notwithstanding, they had their coats soundly brushed by them. Peter,
upon a time, would go try what he could do; but though some do say
of him that he is the prince of the apostles, they handled him so,
that they made him at last afraid of a sorry girl.
Besides, their king is at their whistle. He is never out of hearing;
and if at any time they be put to the worst, he, if possible,
comes in to help them; and of him it is said, The sword of him
that layeth at him cannot hold the spear, the dart, nor the habergeon;
he esteemeth iron as straw, and brass as rotten wood. The arrow cannot
make him flee; sling stones are turned with him into stubble.
Darts are counted as stubble: he laugheth at the shaking of a spear.
[Job 41:26-29] What can a man do in this case? It is true, if a man could, at every turn,
have Job's horse, and had skill and courage to ride him,
he might do notable things; for his neck is clothed with thunder,
he will not be afraid of the grasshopper; the glory of his nostrils
is terrible: he paweth in the valley, and rejoiceth in his strength,
he goeth on to meet the armed men. He mocketh at fear,
and is not affrighted, neither turneth he back from the sword.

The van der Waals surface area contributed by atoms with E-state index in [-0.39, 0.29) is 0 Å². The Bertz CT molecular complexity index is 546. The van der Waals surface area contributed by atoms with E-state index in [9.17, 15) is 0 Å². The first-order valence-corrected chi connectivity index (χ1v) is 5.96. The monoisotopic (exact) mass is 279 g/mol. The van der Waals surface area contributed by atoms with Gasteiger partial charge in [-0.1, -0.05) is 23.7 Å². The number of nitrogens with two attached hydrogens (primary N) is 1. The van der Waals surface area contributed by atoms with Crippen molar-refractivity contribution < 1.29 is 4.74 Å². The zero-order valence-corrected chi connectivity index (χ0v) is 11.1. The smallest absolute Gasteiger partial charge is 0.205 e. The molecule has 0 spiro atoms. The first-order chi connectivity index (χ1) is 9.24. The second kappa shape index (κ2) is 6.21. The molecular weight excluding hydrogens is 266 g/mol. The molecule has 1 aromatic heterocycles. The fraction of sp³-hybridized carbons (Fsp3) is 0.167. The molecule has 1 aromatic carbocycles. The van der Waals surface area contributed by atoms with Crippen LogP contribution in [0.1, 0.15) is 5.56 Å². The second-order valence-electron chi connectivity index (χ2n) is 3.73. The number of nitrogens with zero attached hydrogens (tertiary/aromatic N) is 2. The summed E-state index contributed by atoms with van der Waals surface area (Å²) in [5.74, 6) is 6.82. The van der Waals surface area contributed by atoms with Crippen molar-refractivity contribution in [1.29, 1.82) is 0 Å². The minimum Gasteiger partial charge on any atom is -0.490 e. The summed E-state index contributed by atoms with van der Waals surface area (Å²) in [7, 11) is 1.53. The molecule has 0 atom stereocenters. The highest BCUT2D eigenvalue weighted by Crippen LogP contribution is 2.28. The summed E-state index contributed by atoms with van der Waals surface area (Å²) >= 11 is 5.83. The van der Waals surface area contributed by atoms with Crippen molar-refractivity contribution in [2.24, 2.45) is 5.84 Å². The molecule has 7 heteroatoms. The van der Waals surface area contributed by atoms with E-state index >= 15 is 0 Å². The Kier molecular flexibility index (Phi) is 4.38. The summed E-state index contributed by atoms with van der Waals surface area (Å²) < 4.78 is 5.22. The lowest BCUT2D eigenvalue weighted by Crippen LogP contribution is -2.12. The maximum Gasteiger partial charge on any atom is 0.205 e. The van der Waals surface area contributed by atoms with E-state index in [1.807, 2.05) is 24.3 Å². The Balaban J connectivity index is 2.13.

The quiver rattleth against him, the glittering spear, and the shield.
He swalloweth the ground with fierceness and rage, neither believeth he
that it is the sound of the trumpet. He saith among the trumpets,
Ha, ha! and he smelleth the battle afar off, the thunder of
the captains, and the shouting. [Job 39:19-25]
But for such footmen as thee and I are, let us never desire to meet with
an enemy, nor vaunt as if we could do better, when we hear of others
that they have been foiled, Nor be tickled at the thoughts
of our own manhood; for such commonly come by the worst when tried.
Witness Peter, of whom I made mention before. He would swagger, ay,
he would; he would, as his vain mind prompted him to say, do better,
and stand more for his Master than all men; but who so foiled,
and run down by these villains, as he?
When, therefore, we hear that such robberies are done on
the King's highway, two things become us to do:
1. To go out harnessed, and to be sure to take a shield with us;
for it was for want of that, that he that laid so lustily at Leviathan
could not make him yield; for, indeed, if that be wanting,
he fears us not at all. Therefore, he that had skill hath said,
"Above all, taking the shield of faith, wherewith ye shall be able